Supervised learning can lead to disastrous results if training datasets are not properly verified. For example, an earlier version of ImageNet contained photos of naked children, porn actresses, college parties, etc., all pulled from the Internet without consent. Meanwhile, 80 million tiny images contained a variety of racist, sexist and otherwise offensive annotations, including nearly 2,000 images tagged with the N-word and labels such as “rape suspect” and “child molester “.
In short: SSL
Yann LeCun said that real progress in AI depends on our ability to make machines learn how the world works (just like humans and animals): by looking at it, and a little by acting in it. Such models of the world allow us to perceive, interpret, reason, plan and act. So how can machines learn from global patterns? He asked. Two pertinent questions to consider here are:
First, what learning paradigm should we use to train global models? Yann LeCun’s answer is SSL. He cited it with an example: ask a machine to watch a video and learn a representation of what will happen next in the video. As a result, the machine can acquire vast basic knowledge about how the world works, such as how humans and animals learn.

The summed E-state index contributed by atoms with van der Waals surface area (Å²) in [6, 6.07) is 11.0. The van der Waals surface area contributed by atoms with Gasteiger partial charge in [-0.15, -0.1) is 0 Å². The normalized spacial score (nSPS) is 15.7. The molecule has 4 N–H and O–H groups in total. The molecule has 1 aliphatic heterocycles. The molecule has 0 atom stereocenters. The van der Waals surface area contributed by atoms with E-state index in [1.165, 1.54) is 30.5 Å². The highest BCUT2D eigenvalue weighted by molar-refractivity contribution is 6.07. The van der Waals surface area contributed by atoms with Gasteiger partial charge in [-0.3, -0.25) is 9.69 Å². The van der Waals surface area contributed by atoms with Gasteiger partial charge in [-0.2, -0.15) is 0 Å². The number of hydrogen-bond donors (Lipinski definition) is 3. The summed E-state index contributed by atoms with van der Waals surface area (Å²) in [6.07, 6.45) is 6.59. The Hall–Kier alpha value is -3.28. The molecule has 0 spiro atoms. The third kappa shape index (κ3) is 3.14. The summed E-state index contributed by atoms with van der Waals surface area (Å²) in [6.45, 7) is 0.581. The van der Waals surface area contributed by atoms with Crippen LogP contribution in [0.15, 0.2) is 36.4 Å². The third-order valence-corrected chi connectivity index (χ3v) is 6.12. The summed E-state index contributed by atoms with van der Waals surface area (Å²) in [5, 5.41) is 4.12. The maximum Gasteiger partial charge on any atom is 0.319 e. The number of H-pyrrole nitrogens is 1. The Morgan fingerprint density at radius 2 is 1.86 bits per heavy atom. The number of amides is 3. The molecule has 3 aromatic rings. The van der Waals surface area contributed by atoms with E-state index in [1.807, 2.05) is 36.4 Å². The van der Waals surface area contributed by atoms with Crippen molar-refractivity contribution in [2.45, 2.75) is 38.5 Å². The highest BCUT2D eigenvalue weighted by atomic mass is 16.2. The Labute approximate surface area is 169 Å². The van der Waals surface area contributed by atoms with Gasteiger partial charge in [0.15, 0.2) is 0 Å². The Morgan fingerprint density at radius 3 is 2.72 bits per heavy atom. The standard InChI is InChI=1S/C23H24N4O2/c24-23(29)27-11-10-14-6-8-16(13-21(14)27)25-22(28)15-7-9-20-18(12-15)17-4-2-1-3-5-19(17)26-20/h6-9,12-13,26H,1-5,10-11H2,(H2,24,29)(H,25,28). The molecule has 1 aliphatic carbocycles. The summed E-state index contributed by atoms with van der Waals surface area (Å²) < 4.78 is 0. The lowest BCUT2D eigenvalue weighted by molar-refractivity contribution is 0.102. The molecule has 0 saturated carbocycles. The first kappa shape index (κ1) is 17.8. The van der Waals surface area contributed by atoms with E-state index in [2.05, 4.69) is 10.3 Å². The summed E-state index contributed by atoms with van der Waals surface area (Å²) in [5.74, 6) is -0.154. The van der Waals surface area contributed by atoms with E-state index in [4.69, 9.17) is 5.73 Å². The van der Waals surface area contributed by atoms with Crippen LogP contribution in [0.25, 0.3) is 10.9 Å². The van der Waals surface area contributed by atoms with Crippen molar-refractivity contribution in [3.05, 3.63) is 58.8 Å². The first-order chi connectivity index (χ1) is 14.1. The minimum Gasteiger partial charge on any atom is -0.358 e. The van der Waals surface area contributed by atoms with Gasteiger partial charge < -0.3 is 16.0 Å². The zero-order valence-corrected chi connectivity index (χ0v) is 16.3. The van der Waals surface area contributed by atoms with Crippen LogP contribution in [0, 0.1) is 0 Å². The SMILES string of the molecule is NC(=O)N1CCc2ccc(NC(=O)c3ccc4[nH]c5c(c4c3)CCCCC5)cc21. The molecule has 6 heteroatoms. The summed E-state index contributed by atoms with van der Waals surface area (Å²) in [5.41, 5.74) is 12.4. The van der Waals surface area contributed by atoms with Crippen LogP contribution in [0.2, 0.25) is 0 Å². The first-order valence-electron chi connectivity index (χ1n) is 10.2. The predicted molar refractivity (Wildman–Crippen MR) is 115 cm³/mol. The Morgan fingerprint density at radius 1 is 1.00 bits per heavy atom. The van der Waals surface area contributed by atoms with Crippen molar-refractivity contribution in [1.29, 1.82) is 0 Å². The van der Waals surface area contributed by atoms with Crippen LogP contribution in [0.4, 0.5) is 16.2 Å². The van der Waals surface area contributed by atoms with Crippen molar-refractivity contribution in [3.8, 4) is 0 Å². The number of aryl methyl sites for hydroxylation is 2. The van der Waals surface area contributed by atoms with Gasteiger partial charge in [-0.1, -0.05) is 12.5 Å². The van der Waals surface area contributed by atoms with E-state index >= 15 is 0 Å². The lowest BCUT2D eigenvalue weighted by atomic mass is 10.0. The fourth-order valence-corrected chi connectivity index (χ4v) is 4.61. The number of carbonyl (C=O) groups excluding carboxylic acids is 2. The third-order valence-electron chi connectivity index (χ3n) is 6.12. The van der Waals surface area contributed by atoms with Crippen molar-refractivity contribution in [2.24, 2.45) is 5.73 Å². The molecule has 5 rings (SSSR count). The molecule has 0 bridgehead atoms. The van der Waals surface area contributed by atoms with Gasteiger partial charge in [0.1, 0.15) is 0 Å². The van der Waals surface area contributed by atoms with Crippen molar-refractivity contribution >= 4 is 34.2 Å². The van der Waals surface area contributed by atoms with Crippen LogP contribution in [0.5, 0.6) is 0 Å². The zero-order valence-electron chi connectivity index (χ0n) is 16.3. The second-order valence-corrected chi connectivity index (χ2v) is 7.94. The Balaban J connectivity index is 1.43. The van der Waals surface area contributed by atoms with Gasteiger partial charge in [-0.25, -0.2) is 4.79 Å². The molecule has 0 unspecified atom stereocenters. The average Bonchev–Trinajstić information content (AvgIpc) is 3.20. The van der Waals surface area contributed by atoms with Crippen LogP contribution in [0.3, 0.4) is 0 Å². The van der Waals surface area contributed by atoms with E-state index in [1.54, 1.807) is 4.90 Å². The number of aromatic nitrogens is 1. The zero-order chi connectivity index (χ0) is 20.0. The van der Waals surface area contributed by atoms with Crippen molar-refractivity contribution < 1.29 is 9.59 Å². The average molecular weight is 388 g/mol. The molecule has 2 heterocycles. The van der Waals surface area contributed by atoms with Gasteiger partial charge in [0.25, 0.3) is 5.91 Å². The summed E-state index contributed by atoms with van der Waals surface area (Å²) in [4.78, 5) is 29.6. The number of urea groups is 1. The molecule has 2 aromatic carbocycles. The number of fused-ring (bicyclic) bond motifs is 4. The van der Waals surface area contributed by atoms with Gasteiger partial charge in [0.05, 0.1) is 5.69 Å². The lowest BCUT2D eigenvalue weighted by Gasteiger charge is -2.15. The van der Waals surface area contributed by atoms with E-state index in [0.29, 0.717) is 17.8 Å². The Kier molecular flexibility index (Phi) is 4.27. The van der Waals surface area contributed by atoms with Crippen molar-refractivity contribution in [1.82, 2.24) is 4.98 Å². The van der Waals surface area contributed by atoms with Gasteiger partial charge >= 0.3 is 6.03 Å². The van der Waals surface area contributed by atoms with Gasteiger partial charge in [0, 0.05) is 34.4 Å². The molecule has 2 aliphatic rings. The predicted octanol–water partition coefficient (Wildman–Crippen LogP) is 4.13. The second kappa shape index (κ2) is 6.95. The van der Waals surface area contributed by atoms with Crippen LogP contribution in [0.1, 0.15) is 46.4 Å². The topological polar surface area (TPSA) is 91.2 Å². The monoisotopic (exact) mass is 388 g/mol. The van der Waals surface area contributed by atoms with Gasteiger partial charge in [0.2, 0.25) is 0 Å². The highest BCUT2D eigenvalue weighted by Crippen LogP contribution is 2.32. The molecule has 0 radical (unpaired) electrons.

Second, what architecture should global models use? Yann LeCun proposed a new deep macro-architecture called Hihierarchical joint integration predictive architecture (H-JEPA). For example, instead of predicting future frames of a video clip, a JEPA learns abstract representations of the video clip and the future of the clip so that the latter is easily predicted based on its understanding of the former. This can be accomplished using some of the latest advancements in non-contrasting SSL methods, in particular a method known as VICReg (Variance, Invariance, Covariance Regularization), he says.
In practical AI systems, we are leaning towards larger architectures pre-trained with SSL over large amounts of unlabeled data for a wide variety of tasks. Meta AI has language translation systems (a single neural network) to handle hundreds of languages. Meta also has multilingual speech recognition systems capable of processing languages with very little data, let alone annotated data, Yann LeCun said.